Missouri

Rocks and specimens from Missouri

1917 Geologic Maps

kansas city missouri geologic mapShow-Me Rockhounds member Dan Snow has provided these geologic maps of Kansas City from 1917 which contain topographical, geological, and cross-sectional data. The maps show where to find several different types of rocks common to this area. They are also a great way to see how Jackson County has changed in the last 100 years. The maps are in PDF format and are very high resolution, so please zoom in!

Cross Sections (21 MB)
Jackson County (55 MB)
Kansas City (53 MB)

Missouri Mines Swap

Missouri Mines Rock Swap June 2017 mineral auction Park Hills Next weekend (June 10, 2017) we are going on a trip to the Missouri Mines Rock Swap in Park Hills, Missouri. We will look for drusy quartz and possibly Missouri banded agates. The swap itself goes from June 9-11 if you want to stay longer and is located at the Missouri Mines Historic Site near St. Joe State Park, 4000 MO-32, Park Hills, Missouri 63601. FREE admission to the show!

Directions: From Missouri 32, get off at Federal Mill Rd and look for the Missouri Mines Historic Site. Google Maps

Spring 2017 Gem Show Photos

The Spring 2017 Gem and Mineral Show was very successful. The parking lot was filled to capacity and we made over $3000 for the scholarship fund. I think it helped that it was so cold on Saturday, because people wanted to do something indoors. Here are some of the highlights.

earths-rainbow.jpg

My favorite exhibit: The Earth’s Rainbow by Maple Woods Community College. It shows minerals of every color and how they get their colors. Photo by Stephanie Reed

missouri.jpg

Geological features of Missouri made out of minerals by Susan Judy (Stone Quilt Design) Unfortunately, it was already sold when I saw it. Photo by Stephanie Reed

texting.jpg

Mr. Bones was wondering what was so interesting on this person’s phone. Photo by Stephanie Reed

new-banner.jpg

David and Stephanie Reed showing off the new Association banner. Photo by Bob

cretaceous-fossils.jpg

Cretaceous fossils from Kansas, displayed by KU. The iridescent baculite is especially nice. Photo by Stephanie Reed

selenite.jpg

Selenite crystal from Kansas. I sold it at the Association Booth. Photo by Stephanie Reed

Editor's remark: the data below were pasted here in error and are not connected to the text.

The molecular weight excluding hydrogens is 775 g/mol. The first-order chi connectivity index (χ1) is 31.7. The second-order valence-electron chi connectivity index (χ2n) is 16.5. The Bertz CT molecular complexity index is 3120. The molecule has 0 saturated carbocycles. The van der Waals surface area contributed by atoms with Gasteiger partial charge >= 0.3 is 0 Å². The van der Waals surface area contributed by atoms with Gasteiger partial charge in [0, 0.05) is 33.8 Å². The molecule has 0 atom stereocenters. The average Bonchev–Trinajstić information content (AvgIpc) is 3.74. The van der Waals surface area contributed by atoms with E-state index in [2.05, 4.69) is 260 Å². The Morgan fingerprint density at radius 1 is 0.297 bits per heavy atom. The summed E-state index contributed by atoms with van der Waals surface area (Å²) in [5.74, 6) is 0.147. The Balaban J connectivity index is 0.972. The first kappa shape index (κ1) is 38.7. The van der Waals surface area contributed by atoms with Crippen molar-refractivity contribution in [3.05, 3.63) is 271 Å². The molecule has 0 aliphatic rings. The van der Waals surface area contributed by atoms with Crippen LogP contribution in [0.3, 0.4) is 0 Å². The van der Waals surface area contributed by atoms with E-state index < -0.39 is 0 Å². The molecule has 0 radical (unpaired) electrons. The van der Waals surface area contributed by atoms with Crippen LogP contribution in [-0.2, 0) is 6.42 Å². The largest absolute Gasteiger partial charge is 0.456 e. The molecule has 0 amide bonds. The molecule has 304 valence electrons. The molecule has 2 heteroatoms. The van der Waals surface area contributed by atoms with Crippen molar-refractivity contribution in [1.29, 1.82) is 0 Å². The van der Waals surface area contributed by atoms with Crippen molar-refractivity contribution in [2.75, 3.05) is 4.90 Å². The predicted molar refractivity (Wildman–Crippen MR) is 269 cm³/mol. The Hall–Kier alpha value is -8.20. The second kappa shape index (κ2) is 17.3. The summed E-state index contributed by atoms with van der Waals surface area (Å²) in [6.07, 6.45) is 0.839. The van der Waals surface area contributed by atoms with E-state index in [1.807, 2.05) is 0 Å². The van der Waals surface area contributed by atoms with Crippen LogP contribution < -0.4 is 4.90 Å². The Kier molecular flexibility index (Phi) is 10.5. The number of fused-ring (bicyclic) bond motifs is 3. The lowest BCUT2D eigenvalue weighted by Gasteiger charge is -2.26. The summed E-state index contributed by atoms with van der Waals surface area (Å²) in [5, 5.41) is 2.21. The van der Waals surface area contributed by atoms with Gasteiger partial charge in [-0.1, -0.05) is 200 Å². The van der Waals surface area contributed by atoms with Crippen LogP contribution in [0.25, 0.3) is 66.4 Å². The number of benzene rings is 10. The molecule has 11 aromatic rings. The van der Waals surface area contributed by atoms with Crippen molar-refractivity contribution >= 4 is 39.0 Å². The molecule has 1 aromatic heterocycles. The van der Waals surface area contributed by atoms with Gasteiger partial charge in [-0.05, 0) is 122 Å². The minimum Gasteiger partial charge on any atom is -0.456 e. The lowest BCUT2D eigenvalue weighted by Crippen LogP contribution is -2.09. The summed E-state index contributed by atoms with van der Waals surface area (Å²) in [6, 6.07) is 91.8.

shea oak.jpg

Shea Oak slab in UMKC’s petrified wood exhibit. This specimen usually lives at the Sutton Museum at UMKC. Photo by Stephanie Reed

blue-butterfly.jpg

A blue morpho butterfly seen at Butterflies by God. Photo by Stephanie Reed

bead-society.jpg

The Bead Society had a lot of great cases. Photo by Stephanie Reed

keshi-pearls.jpg

Keshi pearls (i.e. non-nucleated pearls) from Avian Oasis. Photo by Stephanie Reed

selling.jpg

Jeanna and Jim in foreground, Chet and Bob in background. Photo by Stephanie Reed

dinobone.jpg

Agatized Dinosaur bone from the Morrison Formation in Utah, seen at Science Leads the Way. We met the person who found it. Photo by Stephanie Reed

australian-boulder-opals.jpg

Australian Boulder Opal cabs from Dreaming Down Under. Photo by Stephanie Reed

glass2.jpg

This otherworldly glass sculpture was at Madagascar Gemstones. Photo by Stephanie Reed

Joplin Field Trip 2016

people looking at rocks collecting rocks joplin

Mardell, Kerry, and Roy. Photo by Molly Stinemetz.

people looking at rocks collecting rocks joplin

Janice and Mike looking for rocks. Photo by Molly Stinemetz.

people giving charitable donation shaking hands

Bruce Stinemetz presenting a donation from the Friends of Mineralogy to Brad Belk, Director of the Joplin Museum Complex. Photo by Molly Stinemetz.

Some rockhounds went on a field trip to Joplin, MO in September 2016. They looked for rocks and went to the Joplin Museum Complex, where they gave the museum a donation from the Friends of Mineralogy, which is a national non-profit group of people who love studying minerals. Many of our rockhounds are members of multiple clubs, including this one. The Friends of Mineralogy make donations such as this one because they are a 501(c)(3) organization and because the Joplin museum is really cool and deserves it.

Dino Soiree at Powell Gardens

When: 6:30-8:30 p.m. Friday, June 17 (21 and older)

Enjoy drinks and light bites while you view a fascinating collection of fossils and hear from renowned University of Kansas Paleontologist Dr. David Burnham about the unique and ferocious Dakotaraptor. Prepaid reservations of $30/person or $25/member required. You can make those reservations at https://www.powellgardens.org/dino-soiree or by calling 816-697-2600 x209.

Guests will get one drink ticket, which can be exchanged for wine, beer or a non-alcoholic beverage at the bar. Additional drinks will be available for purchase.